Bridging The Technology Gender Gap In Kenya

Despite the rapid growth in the world of digital technology, women in the third world countries are yet to be swept by the technology wave.  Statistics show that in Africa few women have access to mobile phones and the internet compared to men.  This is disheartening considering a mobile phone is the simplest and most affordable technological device one can own. Kenya is no different from the other third world countries. Despite making great efforts in achieving gender equality, there are still much that needs to be done and especially when it comes to technology.

In Kenya, women within and around urban areas own mobile phones and can comfortably use them. This is however not the case when it comes to the interior most parts of the country. There are still some communities that have been left behind in almost every aspect of economic growth including education and technological. The first step in reaching out to these communities in addition to building schools, is installing telecommunication signal boosters. This will help women from these communities get connected to the rest of the world and help advance the voice of women as they will have access to information on current world affairs.

Sometimes physical access to the interior parts of the country is hard to achieve considering poor roads making it hard to educate women in such areas. This however could be made possible and easy through digitalization of learning systems. Women can study online even where there are no physically available schools and maybe even get online jobs to help contribute to the economic growth of their families, community and country.

It is a great deal that Kenya has embraced technology and all the good changes it brings such as transparency, rapid economic growth and democracy among others. The country’s desire to achieve the gender equality can easily be realized if more women like men were involved in the digital technology. The number of women working in the information and communication technology sector is wanting yet there is a lot that can be realized if this number was increased.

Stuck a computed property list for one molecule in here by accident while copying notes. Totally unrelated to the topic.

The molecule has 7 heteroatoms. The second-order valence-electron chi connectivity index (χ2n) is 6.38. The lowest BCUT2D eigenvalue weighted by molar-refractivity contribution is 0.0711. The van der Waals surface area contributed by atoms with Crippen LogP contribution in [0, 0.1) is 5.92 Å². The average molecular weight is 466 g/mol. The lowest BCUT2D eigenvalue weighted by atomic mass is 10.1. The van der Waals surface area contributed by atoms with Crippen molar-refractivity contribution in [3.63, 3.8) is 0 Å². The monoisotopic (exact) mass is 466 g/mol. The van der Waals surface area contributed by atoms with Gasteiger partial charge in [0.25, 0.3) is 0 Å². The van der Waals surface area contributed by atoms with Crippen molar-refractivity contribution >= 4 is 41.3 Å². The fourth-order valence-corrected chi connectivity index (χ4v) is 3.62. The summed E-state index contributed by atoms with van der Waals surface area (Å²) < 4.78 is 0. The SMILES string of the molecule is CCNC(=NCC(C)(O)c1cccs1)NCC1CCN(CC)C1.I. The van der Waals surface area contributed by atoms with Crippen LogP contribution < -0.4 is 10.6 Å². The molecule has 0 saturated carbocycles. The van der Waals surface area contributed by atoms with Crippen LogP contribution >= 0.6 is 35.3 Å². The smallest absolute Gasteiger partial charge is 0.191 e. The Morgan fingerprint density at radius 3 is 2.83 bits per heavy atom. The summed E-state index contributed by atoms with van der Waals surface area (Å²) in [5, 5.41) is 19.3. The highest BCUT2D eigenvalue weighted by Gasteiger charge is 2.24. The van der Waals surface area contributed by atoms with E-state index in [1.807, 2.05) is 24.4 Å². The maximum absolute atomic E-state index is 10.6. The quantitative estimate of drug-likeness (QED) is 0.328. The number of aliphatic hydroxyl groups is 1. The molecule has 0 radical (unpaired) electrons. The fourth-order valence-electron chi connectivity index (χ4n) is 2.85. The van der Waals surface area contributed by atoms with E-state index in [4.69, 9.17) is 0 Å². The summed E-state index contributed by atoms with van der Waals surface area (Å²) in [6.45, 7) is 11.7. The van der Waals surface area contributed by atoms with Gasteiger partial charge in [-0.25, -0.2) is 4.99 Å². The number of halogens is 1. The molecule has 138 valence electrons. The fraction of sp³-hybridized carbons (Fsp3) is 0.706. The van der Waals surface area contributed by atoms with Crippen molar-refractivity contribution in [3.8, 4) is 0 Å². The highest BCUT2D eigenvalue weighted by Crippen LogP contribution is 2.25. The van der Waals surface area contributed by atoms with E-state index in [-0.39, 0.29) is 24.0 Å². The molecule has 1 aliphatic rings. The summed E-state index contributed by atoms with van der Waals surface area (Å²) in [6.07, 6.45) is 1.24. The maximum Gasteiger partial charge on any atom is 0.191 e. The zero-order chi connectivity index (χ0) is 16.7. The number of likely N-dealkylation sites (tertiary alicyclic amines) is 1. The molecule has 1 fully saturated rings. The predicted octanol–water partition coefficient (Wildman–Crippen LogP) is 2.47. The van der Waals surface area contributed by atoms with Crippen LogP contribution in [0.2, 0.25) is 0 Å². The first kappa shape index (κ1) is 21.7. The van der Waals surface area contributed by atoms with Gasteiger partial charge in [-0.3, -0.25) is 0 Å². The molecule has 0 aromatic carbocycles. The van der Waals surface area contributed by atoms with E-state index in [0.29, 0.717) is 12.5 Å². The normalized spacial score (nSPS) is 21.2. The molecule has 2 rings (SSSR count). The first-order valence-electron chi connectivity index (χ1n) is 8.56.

A few targeted technology hubs have been set up in Nairobi including Akirachix and WECREATE Kenya which focus on women in Technology and entrepreneurship,  however we can all agree that this needs to improve and especially to other parts of the country.

Bridging the gender gap in technology in Kenya however is not without challenges. For instance many people have the mentality that technology is a male thing. Despite this being a lie, it has seen very few women working in the ICT related sector. Another big challenge is lack of enough mentors which is unfortunate since there are many women involved in technological innovations but are barely recognized. If Kenya can overlook these setbacks and encourage women to invest in technology, the gender gap will be reduced for the benefit of the nation.



About the Author

Sharon Adisa
Sharon is a writer and editor who strives to continually further both the depth and breadth of her skills as a writer so as to contribute superior work and deliver client and customer satisfaction.

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